What to Know
- Arrival transfer
- Sightseeing & entrance fees including: Muslim Quarter & Terracotta Warriors in Xi'an; Forbidden City & Tiananmen Square in Beijing
- An experienced, English-speaking local Peregrine leader and specialist local guides at some sites
- Learn the art of taichi with an early morning lesson in Yangshuo
- Walk on the Great Wall at Mutianyu and follow it with a traditional foot massage
- Dine on Peking Duck in Beijing, a Dim Sum breakfast in Hong Kong and cook up your own feast in Yangshuo
- Visit the tranquil water town of Tongli and step into a serene garden in Suzhou
- Enjoy a drink in a bar in a Shanghai skyscraper
- Overnight train from Guangzhou or Shenzhen to Guilin in a ‘soft-class’, four-berth compartment
- Domestic flight from Guilin to Xian and high speed train from Beijing to Shanghai
- Authentic Accommodation includes: 11 nights comfortable hotel, 2 nights sleeper train
- Meals: 11 breakfasts, 4 dinners
- Chinese visa support documents
- International flights
- Airport departure taxes
- Departure transfer
- Meals unless specified in the itinerary
- Laundry - may be available at locations where we stay two or more nights
- Tips - this is something to consider, and it might be worthwhile speaking to your group about making a group contribution at the end of the trip
China is a safe country to travel in and very few travellers will experience any safetly concerns. Serious crime against foreigners is relatively rare, but incidents do occur. Foreigners can be targeted for passports, laptops, mobile phones, purses and handbags. Major tourist sites and areas frequented by foreigners attract thieves and pickpockets. Take extra care at major tourist sites, street markets, Beijing International Airport, major international events and conferences and popular bar areas after dark.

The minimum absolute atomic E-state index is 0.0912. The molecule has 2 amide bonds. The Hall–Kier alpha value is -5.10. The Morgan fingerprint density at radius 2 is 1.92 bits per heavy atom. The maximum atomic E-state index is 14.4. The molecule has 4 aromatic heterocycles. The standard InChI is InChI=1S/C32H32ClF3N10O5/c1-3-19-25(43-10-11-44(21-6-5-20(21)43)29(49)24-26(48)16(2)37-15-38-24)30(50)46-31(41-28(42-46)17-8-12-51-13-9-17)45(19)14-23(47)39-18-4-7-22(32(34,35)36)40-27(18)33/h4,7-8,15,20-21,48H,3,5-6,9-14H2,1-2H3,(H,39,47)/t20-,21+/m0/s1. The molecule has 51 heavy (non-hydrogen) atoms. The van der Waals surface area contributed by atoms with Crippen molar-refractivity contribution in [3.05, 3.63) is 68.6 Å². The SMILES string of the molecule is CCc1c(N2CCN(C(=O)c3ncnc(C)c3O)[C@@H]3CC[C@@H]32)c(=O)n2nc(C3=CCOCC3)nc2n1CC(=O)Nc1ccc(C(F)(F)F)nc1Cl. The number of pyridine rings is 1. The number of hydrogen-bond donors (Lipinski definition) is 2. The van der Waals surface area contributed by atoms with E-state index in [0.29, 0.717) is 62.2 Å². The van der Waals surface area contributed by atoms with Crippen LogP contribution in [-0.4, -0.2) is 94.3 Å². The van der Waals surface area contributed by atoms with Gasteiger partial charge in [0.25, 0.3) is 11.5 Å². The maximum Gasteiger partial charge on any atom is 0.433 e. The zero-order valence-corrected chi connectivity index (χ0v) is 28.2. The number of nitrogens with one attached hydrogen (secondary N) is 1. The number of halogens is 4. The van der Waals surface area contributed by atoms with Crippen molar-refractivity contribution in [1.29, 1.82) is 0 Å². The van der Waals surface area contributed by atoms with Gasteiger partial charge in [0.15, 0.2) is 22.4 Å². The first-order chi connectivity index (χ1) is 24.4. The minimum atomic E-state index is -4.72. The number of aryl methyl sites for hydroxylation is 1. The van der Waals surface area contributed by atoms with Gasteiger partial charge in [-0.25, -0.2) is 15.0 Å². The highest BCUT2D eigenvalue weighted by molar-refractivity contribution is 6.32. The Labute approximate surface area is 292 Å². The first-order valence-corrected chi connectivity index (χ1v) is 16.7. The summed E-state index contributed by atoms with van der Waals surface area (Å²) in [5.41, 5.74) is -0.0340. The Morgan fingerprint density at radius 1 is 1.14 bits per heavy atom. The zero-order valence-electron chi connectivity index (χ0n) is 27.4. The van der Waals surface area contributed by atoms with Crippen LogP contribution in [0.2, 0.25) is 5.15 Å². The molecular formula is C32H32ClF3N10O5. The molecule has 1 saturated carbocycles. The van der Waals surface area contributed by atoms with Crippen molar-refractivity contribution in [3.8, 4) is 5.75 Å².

There are occasional incidents with taxi and pedicab drivers who insist the passenger misunderstood the fare. Avoid travelling in unmarked or unmetered ‘taxis’ and insist on paying only the meter fare. Ask the driver for a receipt (fapiao), on which the taxi number should be printed. You can take this to the police to lodge a complaint.
Counterfeit bank notes (especially RMB100) are increasingly common. They are generally crumpled to avoid detection. Unscrupulous traders may try to switch your genuine bank notes for counterfeits. Check carefully before accepting notes. It is quite normal to do so.
Beware of scams particularly in popular tourist areas. A regular example is the ‘tea tasting’ scam. Scams usually involve a foreign national being invited to visit a bar, shop or cafe – for example to practice English or meet a girl - but results in demands for an exorbitant fee, often payable by credit card. This can result in threats of violence or credit card fraud.
Fire protection standards in Chinese accommodation are not always the same as at home. Check fire precautions including access to fire exits.